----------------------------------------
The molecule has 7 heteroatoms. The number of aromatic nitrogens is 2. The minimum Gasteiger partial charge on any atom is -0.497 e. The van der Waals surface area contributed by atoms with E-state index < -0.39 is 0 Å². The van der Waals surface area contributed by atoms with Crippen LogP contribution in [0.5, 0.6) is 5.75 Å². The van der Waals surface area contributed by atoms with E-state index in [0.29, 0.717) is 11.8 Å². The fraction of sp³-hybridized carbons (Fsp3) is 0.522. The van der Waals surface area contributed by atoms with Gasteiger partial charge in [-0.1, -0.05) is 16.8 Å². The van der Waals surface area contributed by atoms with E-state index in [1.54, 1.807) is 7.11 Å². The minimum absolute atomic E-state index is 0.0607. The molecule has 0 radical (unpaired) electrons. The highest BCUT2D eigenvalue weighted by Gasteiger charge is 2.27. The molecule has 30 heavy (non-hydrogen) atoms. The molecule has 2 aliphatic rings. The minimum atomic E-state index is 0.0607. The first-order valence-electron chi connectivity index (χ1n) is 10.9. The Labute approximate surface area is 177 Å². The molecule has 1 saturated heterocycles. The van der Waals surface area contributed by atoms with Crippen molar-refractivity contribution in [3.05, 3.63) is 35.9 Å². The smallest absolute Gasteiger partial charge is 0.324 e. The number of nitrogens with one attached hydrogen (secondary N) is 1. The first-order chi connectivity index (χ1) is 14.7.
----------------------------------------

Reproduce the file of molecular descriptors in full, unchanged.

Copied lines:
The molecule has 7 heteroatoms. The number of aromatic nitrogens is 2. The minimum Gasteiger partial charge on any atom is -0.497 e. The van der Waals surface area contributed by atoms with E-state index < -0.39 is 0 Å². The van der Waals surface area contributed by atoms with Crippen LogP contribution in [0.5, 0.6) is 5.75 Å². The van der Waals surface area contributed by atoms with E-state index in [0.29, 0.717) is 11.8 Å². The fraction of sp³-hybridized carbons (Fsp3) is 0.522. The van der Waals surface area contributed by atoms with Gasteiger partial charge in [-0.1, -0.05) is 16.8 Å². The van der Waals surface area contributed by atoms with E-state index in [1.54, 1.807) is 7.11 Å². The minimum absolute atomic E-state index is 0.0607. The molecule has 0 radical (unpaired) electrons. The highest BCUT2D eigenvalue weighted by Gasteiger charge is 2.27. The molecule has 30 heavy (non-hydrogen) atoms. The molecule has 2 aliphatic rings. The minimum atomic E-state index is 0.0607. The first-order valence-electron chi connectivity index (χ1n) is 10.9. The Labute approximate surface area is 177 Å². The molecule has 1 saturated heterocycles. The van der Waals surface area contributed by atoms with Crippen molar-refractivity contribution in [3.05, 3.63) is 35.9 Å². The smallest absolute Gasteiger partial charge is 0.324 e. The number of nitrogens with one attached hydrogen (secondary N) is 1. The first-order chi connectivity index (χ1) is 14.7.